The Luck of Lilly Goldman Chen

Lilly Goldman Chen, seven pounds, six ounces, was the first baby born in 1975 at New York Hospital: 12:02 AM. Her brother, Max, eleven pounds nine ounces, was born at 11:57 PM on December 31, 1974. She got her picture on the cover of the Daily News and all he got was ‘bupkes.’

The sun shined most brightly on her side of the stroller.

Grandma Chen would smooth Lilly’s straight black hair and grandma Goldman would pinch her cheeks, fat and round as matzoh balls, for good luck

From the time she was four she played Mahjong. She was a prodigy; a student of the science. A practitioner of the art.

Her father had taught her. He took her downtown to sit on his lap, to be his lucky little jíxiáng charm. She watched him play with the thin-bearded men, hunched over card tables in the crowded Community Associations and the aromatic basements of the storefront fish markets along Pell Street or on the benches among the sycamores and pigeons in Roosevelt Park.

He cooked and smoked along side them in the clattering, steam-laden, kitchens in B- and C-rated restaurants along Mott and Mulberry Streets.

Max had neither aptitude nor luck for the game but his sister encouraged him. ‘Max,’ she told him, ‘Watch me. You’ll see. Sometimes you just have to make your own luck.’

She was right. Like her father, she looked to the hidden faces of the ivory-white tiles. To count and remember them, to go where their desires led her.

She also learned to read the faces and flicked glances of those she played with, clues to which tiles they had and which they needed. And then, she made her own face as unreadable as a rain-soaked copy of the New York Times.

When the family moved across the river to Brooklyn, Lilly joined a few of her mother’s games. Theirs was a different sort of game. The competition was not so stiff but it was more cutthroat, more personal. Smirks, sighs, mm-hms, and eye-rolls were traded among the women with thick ankles sitting in warm kitchens around Formica tables, drinking coffee, mixing the clacking tiles like three card Monte sharps, trying to more evenly move the mojo around. Nevertheless, the mojo almost always found its way looking over Lilly’s shoulder. She became the queen of the high-stakes Park Slope mahjong gambling rings.

The women brought in new sets from their old aunts in Parsippany or Scarsdale. They plied Lilly with bottomless mimosas and their locshen kugels. All for naught. She won more than they liked or felt was fair.

One of the women installed a nanny-cam above the refrigerator to capture her every move. They looked for hidden tiles in her purse. They upped the ante. They lowered it. They conspired. They took to slipping tiles to one another in greasy napkins under the table.

In the end it was all too much for them. After months of putting up with her sincere and heartfelt apologies, she was asked, with a feigned politeness, to find another group, maybe another neighborhood, like Sterling Place, they said. She moved on. What else should she have done?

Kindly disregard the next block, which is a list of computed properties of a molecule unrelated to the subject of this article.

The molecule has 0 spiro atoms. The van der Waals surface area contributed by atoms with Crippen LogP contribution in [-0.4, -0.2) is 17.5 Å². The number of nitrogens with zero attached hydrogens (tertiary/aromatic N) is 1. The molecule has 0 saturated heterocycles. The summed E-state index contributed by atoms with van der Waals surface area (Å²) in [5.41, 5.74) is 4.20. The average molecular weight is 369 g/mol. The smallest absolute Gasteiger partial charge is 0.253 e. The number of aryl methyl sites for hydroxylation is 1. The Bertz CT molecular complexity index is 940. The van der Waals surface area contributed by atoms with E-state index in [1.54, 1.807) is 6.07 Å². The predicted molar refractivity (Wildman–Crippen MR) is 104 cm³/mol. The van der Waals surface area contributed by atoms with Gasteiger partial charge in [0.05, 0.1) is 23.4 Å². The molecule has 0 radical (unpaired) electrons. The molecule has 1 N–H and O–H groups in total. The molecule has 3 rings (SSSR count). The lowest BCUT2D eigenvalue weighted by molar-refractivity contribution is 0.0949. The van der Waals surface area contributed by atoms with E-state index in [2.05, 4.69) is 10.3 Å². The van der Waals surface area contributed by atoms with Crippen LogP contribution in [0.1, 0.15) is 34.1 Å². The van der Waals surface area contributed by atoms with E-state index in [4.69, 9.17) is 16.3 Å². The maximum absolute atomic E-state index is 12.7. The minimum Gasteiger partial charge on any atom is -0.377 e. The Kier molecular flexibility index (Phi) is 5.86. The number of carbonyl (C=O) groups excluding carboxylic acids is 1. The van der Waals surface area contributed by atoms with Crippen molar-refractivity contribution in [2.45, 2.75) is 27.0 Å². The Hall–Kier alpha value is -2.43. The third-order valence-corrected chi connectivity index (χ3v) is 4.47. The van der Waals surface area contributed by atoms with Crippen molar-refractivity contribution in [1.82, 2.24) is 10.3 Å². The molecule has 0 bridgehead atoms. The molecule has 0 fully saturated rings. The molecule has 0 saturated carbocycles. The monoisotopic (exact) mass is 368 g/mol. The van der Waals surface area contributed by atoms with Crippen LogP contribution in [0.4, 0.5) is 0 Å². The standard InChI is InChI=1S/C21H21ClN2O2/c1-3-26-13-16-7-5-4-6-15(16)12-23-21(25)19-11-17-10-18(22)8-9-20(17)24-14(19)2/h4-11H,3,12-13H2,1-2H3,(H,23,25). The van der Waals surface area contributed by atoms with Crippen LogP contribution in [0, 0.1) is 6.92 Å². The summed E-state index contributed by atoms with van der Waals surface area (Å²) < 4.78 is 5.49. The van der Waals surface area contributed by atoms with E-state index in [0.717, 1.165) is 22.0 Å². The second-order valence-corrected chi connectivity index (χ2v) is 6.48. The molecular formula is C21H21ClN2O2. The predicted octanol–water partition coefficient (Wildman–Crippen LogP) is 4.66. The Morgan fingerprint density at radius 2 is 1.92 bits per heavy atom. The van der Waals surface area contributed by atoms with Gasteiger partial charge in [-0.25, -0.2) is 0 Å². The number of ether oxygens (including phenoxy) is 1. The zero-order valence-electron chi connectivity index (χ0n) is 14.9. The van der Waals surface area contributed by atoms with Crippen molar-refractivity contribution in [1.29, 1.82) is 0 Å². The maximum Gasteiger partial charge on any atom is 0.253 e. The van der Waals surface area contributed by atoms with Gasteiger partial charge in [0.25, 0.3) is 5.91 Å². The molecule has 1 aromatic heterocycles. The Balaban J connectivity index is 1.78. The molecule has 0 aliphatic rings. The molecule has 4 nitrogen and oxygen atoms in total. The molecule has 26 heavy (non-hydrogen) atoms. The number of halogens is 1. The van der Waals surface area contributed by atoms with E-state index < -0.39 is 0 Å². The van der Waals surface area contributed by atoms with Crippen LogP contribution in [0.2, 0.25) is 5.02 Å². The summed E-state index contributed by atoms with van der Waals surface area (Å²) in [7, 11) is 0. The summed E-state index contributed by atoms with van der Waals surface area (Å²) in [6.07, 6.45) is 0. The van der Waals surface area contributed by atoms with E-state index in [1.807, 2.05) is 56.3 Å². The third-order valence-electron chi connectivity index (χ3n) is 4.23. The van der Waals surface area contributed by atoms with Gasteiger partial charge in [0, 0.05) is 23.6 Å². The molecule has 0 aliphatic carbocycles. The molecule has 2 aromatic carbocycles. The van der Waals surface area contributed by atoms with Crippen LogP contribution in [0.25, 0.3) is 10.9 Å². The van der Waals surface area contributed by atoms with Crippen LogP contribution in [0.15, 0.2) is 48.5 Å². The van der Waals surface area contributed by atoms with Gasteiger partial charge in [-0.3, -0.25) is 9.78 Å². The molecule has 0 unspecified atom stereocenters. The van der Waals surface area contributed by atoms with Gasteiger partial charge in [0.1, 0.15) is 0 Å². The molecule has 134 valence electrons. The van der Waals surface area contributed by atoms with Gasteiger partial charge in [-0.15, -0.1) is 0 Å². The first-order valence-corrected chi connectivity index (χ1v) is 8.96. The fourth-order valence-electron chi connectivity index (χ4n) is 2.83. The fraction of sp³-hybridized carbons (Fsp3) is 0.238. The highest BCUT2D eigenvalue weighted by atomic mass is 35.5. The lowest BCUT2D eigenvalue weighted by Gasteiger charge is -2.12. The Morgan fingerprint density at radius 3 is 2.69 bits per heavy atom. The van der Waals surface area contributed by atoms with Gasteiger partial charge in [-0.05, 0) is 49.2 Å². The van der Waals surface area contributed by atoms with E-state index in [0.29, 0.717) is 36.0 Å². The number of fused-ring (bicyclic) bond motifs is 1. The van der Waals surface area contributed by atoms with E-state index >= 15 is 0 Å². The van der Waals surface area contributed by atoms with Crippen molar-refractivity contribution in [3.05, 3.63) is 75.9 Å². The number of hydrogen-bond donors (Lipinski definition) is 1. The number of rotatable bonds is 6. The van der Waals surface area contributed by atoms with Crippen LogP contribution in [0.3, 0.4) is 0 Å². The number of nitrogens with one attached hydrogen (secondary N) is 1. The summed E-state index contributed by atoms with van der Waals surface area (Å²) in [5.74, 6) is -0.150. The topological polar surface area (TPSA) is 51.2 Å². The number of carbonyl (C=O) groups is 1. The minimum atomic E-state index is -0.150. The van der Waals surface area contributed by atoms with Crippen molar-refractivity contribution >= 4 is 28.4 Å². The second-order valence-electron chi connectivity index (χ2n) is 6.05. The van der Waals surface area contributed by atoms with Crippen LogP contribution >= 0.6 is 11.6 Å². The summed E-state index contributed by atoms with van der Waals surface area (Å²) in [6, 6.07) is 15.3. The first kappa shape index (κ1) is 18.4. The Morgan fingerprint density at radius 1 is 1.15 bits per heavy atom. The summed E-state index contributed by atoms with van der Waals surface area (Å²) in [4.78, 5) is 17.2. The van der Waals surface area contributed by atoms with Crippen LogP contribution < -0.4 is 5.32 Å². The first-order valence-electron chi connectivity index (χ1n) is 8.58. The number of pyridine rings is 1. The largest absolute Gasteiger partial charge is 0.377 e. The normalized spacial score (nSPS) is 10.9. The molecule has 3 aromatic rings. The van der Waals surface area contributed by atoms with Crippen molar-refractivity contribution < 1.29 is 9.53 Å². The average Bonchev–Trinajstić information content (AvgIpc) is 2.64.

Adrift, she took to playing the numbers. She hit a big one and then another. The juju was with her. There was no skill in the numbers. It was all luck. She knew the policy racket was fixed and she didn’t care.

The boys from Court Street had their eye on her. They brought her into the business for a sizeable piece of the action.

She grew the North Slope action. She took few chances, only accepting slips from her regulars and referrals, many of her old mahjong cronies. They passed her rolled fives or tens, in the mornings in the produce aisle in Key Foods on Seventh Avenue.

She stored stacks of cash in Reynold’s Wrap like banana bread in her freezer.

She did her job, kept her head down, kept her mouth shut, and made the most of her mazel.

Then, one day her luck hit a speed bump, in the form of a young curly-headed Irish guy. He was wearing cut-offs and a Rangers jersey, giving her the eye one morning from over by the carrots and the bell peppers.

He asked her to get a coffee with him and, over a cinnamon bun in a café on Berkley Place, he smiled a shy, crooked-toothed smile and told her softly that she had the right to remain silent…

“Who rolled on me?, she asked. The magenta yenta in 3C with a view of the park, or the wandering-eyed grandma with the lochsen kugel, and the nanny-cam?”

“Nanny-cam,” he said. “Up to her wandering eyeballs in the beauty parlor slots racket in Sunset Park.” Then came the deal: if she gave him the goods on Nanny she could go free.

Lilly flipped like a sizzling hot pancake and is now spending her frozen assets on Duval Street in Key West with her brother Max, teaching the finer points of Mahjong to leathery men in the back room of Hemingway’s bar.

 

 

 

 

 

 

 

 

3 thoughts on “The Luck of Lilly Goldman Chen”

  1. Love the story. Very clever! What does the Chinese word in paragraph 5 mean? I know the Yiddish words. BTW, “kugles” in para 11 should be “kugels”. (I’m picky about this because of my maiden name.
    Connie Kugel Komack

    Like

  2. Love everything about this story! Especially enjoy the similes comparing Lilly’s expression to the unreadable wet copy of the NYT, and her flipping like a sizzling hot pancake. Thank you!

    Like

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